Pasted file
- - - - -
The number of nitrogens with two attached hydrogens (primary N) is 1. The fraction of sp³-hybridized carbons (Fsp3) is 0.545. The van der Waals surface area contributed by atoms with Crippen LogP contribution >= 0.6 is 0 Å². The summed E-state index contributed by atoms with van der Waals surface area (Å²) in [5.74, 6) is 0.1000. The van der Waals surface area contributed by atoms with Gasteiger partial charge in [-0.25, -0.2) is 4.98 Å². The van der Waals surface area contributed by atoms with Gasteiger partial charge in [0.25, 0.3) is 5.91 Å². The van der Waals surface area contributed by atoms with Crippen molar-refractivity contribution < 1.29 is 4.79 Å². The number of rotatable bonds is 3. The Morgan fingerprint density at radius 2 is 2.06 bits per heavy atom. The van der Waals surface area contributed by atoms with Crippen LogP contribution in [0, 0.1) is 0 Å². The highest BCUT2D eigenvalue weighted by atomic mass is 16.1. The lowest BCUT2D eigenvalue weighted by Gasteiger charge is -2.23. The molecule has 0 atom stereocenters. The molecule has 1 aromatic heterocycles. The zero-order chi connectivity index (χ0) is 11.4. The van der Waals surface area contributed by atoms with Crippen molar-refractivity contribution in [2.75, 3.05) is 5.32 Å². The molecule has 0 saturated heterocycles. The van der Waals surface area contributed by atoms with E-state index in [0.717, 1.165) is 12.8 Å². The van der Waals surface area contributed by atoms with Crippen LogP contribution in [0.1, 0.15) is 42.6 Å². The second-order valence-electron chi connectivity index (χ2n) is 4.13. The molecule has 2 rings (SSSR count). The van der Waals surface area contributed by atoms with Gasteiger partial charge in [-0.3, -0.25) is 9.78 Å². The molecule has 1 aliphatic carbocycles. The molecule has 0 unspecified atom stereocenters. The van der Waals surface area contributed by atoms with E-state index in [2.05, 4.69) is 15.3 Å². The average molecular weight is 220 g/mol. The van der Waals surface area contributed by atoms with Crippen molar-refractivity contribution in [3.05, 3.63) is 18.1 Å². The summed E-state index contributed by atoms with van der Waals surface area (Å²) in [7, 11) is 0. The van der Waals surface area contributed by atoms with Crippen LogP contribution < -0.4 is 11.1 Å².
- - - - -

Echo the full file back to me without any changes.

The number of nitrogens with two attached hydrogens (primary N) is 1. The fraction of sp³-hybridized carbons (Fsp3) is 0.545. The van der Waals surface area contributed by atoms with Crippen LogP contribution >= 0.6 is 0 Å². The summed E-state index contributed by atoms with van der Waals surface area (Å²) in [5.74, 6) is 0.1000. The van der Waals surface area contributed by atoms with Gasteiger partial charge in [-0.25, -0.2) is 4.98 Å². The van der Waals surface area contributed by atoms with Gasteiger partial charge in [0.25, 0.3) is 5.91 Å². The van der Waals surface area contributed by atoms with Crippen molar-refractivity contribution < 1.29 is 4.79 Å². The number of rotatable bonds is 3. The Morgan fingerprint density at radius 2 is 2.06 bits per heavy atom. The van der Waals surface area contributed by atoms with Crippen LogP contribution in [0, 0.1) is 0 Å². The highest BCUT2D eigenvalue weighted by atomic mass is 16.1. The lowest BCUT2D eigenvalue weighted by Gasteiger charge is -2.23. The molecule has 0 atom stereocenters. The molecule has 1 aromatic heterocycles. The zero-order chi connectivity index (χ0) is 11.4. The van der Waals surface area contributed by atoms with Crippen molar-refractivity contribution in [2.75, 3.05) is 5.32 Å². The molecule has 0 saturated heterocycles. The van der Waals surface area contributed by atoms with E-state index in [0.717, 1.165) is 12.8 Å². The van der Waals surface area contributed by atoms with Crippen LogP contribution in [0.1, 0.15) is 42.6 Å². The second-order valence-electron chi connectivity index (χ2n) is 4.13. The molecule has 2 rings (SSSR count). The van der Waals surface area contributed by atoms with Gasteiger partial charge in [-0.3, -0.25) is 9.78 Å². The molecule has 1 aliphatic carbocycles. The molecule has 0 unspecified atom stereocenters. The van der Waals surface area contributed by atoms with E-state index in [2.05, 4.69) is 15.3 Å². The average molecular weight is 220 g/mol. The van der Waals surface area contributed by atoms with Crippen molar-refractivity contribution in [3.05, 3.63) is 18.1 Å². The summed E-state index contributed by atoms with van der Waals surface area (Å²) in [7, 11) is 0. The van der Waals surface area contributed by atoms with Crippen LogP contribution < -0.4 is 11.1 Å².